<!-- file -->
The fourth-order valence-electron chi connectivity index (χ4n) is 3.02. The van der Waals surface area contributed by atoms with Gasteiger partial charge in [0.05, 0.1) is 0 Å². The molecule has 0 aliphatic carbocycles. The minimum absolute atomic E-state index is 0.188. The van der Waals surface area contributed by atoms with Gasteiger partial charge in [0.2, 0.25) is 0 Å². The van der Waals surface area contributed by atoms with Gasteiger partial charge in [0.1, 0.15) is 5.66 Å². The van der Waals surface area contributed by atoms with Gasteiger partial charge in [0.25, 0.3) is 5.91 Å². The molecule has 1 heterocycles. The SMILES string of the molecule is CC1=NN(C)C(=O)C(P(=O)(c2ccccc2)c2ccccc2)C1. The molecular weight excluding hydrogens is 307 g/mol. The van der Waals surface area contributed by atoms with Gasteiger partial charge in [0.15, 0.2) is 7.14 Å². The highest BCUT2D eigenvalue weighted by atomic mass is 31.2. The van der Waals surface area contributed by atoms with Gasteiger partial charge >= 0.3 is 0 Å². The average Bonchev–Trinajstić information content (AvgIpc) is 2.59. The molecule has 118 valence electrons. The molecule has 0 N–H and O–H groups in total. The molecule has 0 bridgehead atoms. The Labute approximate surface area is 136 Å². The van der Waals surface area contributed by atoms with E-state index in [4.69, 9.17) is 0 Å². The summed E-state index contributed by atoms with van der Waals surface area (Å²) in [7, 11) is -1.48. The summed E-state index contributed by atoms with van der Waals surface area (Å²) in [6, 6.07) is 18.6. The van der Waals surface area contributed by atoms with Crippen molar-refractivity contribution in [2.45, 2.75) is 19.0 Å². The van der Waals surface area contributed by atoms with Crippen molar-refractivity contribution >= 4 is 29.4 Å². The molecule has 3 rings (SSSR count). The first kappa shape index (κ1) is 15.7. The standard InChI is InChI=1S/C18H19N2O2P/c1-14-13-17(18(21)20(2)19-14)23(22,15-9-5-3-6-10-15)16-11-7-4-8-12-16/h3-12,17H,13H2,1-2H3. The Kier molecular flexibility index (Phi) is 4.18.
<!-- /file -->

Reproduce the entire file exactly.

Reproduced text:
The fourth-order valence-electron chi connectivity index (χ4n) is 3.02. The van der Waals surface area contributed by atoms with Gasteiger partial charge in [0.05, 0.1) is 0 Å². The molecule has 0 aliphatic carbocycles. The minimum absolute atomic E-state index is 0.188. The van der Waals surface area contributed by atoms with Gasteiger partial charge in [0.2, 0.25) is 0 Å². The van der Waals surface area contributed by atoms with Gasteiger partial charge in [0.1, 0.15) is 5.66 Å². The van der Waals surface area contributed by atoms with Gasteiger partial charge in [0.25, 0.3) is 5.91 Å². The molecule has 1 heterocycles. The SMILES string of the molecule is CC1=NN(C)C(=O)C(P(=O)(c2ccccc2)c2ccccc2)C1. The molecular weight excluding hydrogens is 307 g/mol. The van der Waals surface area contributed by atoms with Gasteiger partial charge in [0.15, 0.2) is 7.14 Å². The highest BCUT2D eigenvalue weighted by atomic mass is 31.2. The van der Waals surface area contributed by atoms with Gasteiger partial charge >= 0.3 is 0 Å². The average Bonchev–Trinajstić information content (AvgIpc) is 2.59. The molecule has 118 valence electrons. The molecule has 0 N–H and O–H groups in total. The molecule has 0 bridgehead atoms. The Labute approximate surface area is 136 Å². The van der Waals surface area contributed by atoms with E-state index in [4.69, 9.17) is 0 Å². The summed E-state index contributed by atoms with van der Waals surface area (Å²) in [7, 11) is -1.48. The summed E-state index contributed by atoms with van der Waals surface area (Å²) in [6, 6.07) is 18.6. The van der Waals surface area contributed by atoms with Crippen molar-refractivity contribution in [2.45, 2.75) is 19.0 Å². The van der Waals surface area contributed by atoms with Crippen molar-refractivity contribution >= 4 is 29.4 Å². The molecule has 3 rings (SSSR count). The first kappa shape index (κ1) is 15.7. The standard InChI is InChI=1S/C18H19N2O2P/c1-14-13-17(18(21)20(2)19-14)23(22,15-9-5-3-6-10-15)16-11-7-4-8-12-16/h3-12,17H,13H2,1-2H3. The Kier molecular flexibility index (Phi) is 4.18.